Merging with Virginia's start-up thoroughbred track could be the lucrative boost Maryland's beleaguered racing industry needs, but the innovative venture will have to overcome obstacles that have proved ruinous to most recent attempts to expand racing.
Only a handful of states have tried to add pari-mutuel horse racing over the past decade, and the record has been remarkably poor. Tracks in Texas, Minnesota, Alabama and Kansas have all stumbled out of their starting gates, unable to pry dollars and fans away from lotteries, casinos and other diversions.
Virginia hopes to avoid that fate through a pioneering agreement with Maryland's Pimlico and Laurel racetracks.
Under the alliance with Laurel and Pimlico owner Joseph A. De Francis, the Maryland tracks will close to live racing for four months in the summer, beginning in 1996. Fans will be left to bet on televised "simulcasts" of races run elsewhere, including the new Virginia track, to be built southeast of Richmond.
When the Maryland tracks reopen, the Virginia facility will close and its network of a half-dozen off-track betting facilities across the Old Dominion will carry the Maryland signals for free, as well as other races.
This allows both states to avoid a cross-border war for fans and horses. But it also leaves a lengthy gap in Maryland's racing schedule, ending a tradition of year-round racing begun in 1974.
Supporters of the idea say it represents an acknowledgment of the realities of modern economics, as well as a unique opportunity for Maryland racing to reach 6 million Virginians.
And the return of limited meets, with "opening day" ceremonies, should bring an element of exclusivity back to racing in Maryland.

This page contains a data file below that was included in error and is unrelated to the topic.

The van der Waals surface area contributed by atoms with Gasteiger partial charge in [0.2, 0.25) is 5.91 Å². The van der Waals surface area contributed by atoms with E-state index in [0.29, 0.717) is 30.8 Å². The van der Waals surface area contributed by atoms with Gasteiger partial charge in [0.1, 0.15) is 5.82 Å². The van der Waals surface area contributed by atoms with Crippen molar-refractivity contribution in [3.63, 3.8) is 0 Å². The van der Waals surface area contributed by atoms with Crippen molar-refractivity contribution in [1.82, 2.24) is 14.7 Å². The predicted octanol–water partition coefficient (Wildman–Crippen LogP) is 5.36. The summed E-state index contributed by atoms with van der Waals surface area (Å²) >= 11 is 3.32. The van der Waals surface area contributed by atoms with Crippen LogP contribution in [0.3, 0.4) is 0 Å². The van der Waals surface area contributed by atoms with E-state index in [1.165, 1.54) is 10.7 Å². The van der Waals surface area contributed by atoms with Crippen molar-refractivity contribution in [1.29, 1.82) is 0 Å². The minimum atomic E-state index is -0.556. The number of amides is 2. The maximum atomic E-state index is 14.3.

"I've always thought the idea of seasonal racing would be better. When I was a kid, the opening of Pimlico meant spring," said ABC broadcaster Jim McKay, who raises racehorses at a farm in Monkton.
Critics say the plan amounts to unilateral disarmament for Maryland, and worry about a ripple of lost revenues for the tracks, track employees, state coffers and related businesses if the enterprise does not go as planned.
"This is devastating, and I cannot believe that the people that are guiding Maryland racing are considering this," said Chick Lang, a racing consultant and former general manager of Pimlico.
"If they think for a minute that these horsemen here are going to van down to Richmond to race when they can go to New Jersey for purses that are far greater, they are crazy. I don't know if Virginia will support major-league racing," Lang said.
But De Francis said he had little alternative when faced with the possibility of a competing racetrack or off-track wagering facility looming to the south, siphoning off revenues from Northern Virginia.
"This Virginia project is going to be critically important to the financial success and well-being of Maryland racing," he said.
He predicts that total betting, or handle, will grow as Virginians get into the game. Profits for Laurel and Pimlico, which lost a combined $7.2 million last year, should also grow, as will the purses paid out to winning horses. This will result in more breeding, and more horses for races.